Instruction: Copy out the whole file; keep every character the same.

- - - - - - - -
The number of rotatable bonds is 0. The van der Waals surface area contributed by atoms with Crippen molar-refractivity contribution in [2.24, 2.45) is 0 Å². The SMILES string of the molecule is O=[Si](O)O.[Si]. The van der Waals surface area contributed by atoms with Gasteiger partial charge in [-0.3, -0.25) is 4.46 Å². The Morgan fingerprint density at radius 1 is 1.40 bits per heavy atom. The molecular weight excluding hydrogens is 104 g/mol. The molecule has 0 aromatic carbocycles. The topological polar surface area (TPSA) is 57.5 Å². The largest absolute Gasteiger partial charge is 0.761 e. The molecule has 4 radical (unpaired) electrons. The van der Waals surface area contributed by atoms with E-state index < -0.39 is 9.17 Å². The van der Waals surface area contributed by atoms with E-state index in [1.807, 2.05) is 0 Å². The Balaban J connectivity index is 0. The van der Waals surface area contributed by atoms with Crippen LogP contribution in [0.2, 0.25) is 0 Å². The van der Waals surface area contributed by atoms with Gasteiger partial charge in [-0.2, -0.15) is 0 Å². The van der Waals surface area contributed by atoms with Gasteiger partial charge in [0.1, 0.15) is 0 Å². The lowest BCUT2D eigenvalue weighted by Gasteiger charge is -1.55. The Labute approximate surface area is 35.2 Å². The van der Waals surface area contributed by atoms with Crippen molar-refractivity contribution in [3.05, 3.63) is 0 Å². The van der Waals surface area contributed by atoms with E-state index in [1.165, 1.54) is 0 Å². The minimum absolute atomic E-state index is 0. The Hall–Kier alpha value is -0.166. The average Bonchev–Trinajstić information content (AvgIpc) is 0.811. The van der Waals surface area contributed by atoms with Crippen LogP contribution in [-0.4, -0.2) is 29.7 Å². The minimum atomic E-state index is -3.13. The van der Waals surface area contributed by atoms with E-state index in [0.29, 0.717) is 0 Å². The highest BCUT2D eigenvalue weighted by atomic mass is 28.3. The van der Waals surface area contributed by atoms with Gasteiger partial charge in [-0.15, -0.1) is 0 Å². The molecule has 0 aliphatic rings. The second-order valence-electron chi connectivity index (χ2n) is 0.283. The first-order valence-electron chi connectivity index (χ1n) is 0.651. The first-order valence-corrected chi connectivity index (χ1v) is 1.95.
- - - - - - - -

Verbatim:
The number of rotatable bonds is 0. The van der Waals surface area contributed by atoms with Crippen molar-refractivity contribution in [2.24, 2.45) is 0 Å². The SMILES string of the molecule is O=[Si](O)O.[Si]. The van der Waals surface area contributed by atoms with Gasteiger partial charge in [-0.3, -0.25) is 4.46 Å². The Morgan fingerprint density at radius 1 is 1.40 bits per heavy atom. The molecular weight excluding hydrogens is 104 g/mol. The molecule has 0 aromatic carbocycles. The topological polar surface area (TPSA) is 57.5 Å². The largest absolute Gasteiger partial charge is 0.761 e. The molecule has 4 radical (unpaired) electrons. The van der Waals surface area contributed by atoms with E-state index < -0.39 is 9.17 Å². The van der Waals surface area contributed by atoms with E-state index in [1.807, 2.05) is 0 Å². The Balaban J connectivity index is 0. The van der Waals surface area contributed by atoms with Crippen LogP contribution in [0.2, 0.25) is 0 Å². The van der Waals surface area contributed by atoms with Gasteiger partial charge in [-0.2, -0.15) is 0 Å². The van der Waals surface area contributed by atoms with Gasteiger partial charge in [0.1, 0.15) is 0 Å². The lowest BCUT2D eigenvalue weighted by Gasteiger charge is -1.55. The Labute approximate surface area is 35.2 Å². The van der Waals surface area contributed by atoms with Crippen molar-refractivity contribution in [3.05, 3.63) is 0 Å². The van der Waals surface area contributed by atoms with E-state index in [1.165, 1.54) is 0 Å². The minimum absolute atomic E-state index is 0. The Hall–Kier alpha value is -0.166. The average Bonchev–Trinajstić information content (AvgIpc) is 0.811. The van der Waals surface area contributed by atoms with Crippen LogP contribution in [-0.4, -0.2) is 29.7 Å². The minimum atomic E-state index is -3.13. The van der Waals surface area contributed by atoms with E-state index in [0.29, 0.717) is 0 Å². The highest BCUT2D eigenvalue weighted by atomic mass is 28.3. The van der Waals surface area contributed by atoms with Gasteiger partial charge in [-0.15, -0.1) is 0 Å². The molecule has 0 aliphatic rings. The second-order valence-electron chi connectivity index (χ2n) is 0.283. The first-order valence-electron chi connectivity index (χ1n) is 0.651. The first-order valence-corrected chi connectivity index (χ1v) is 1.95.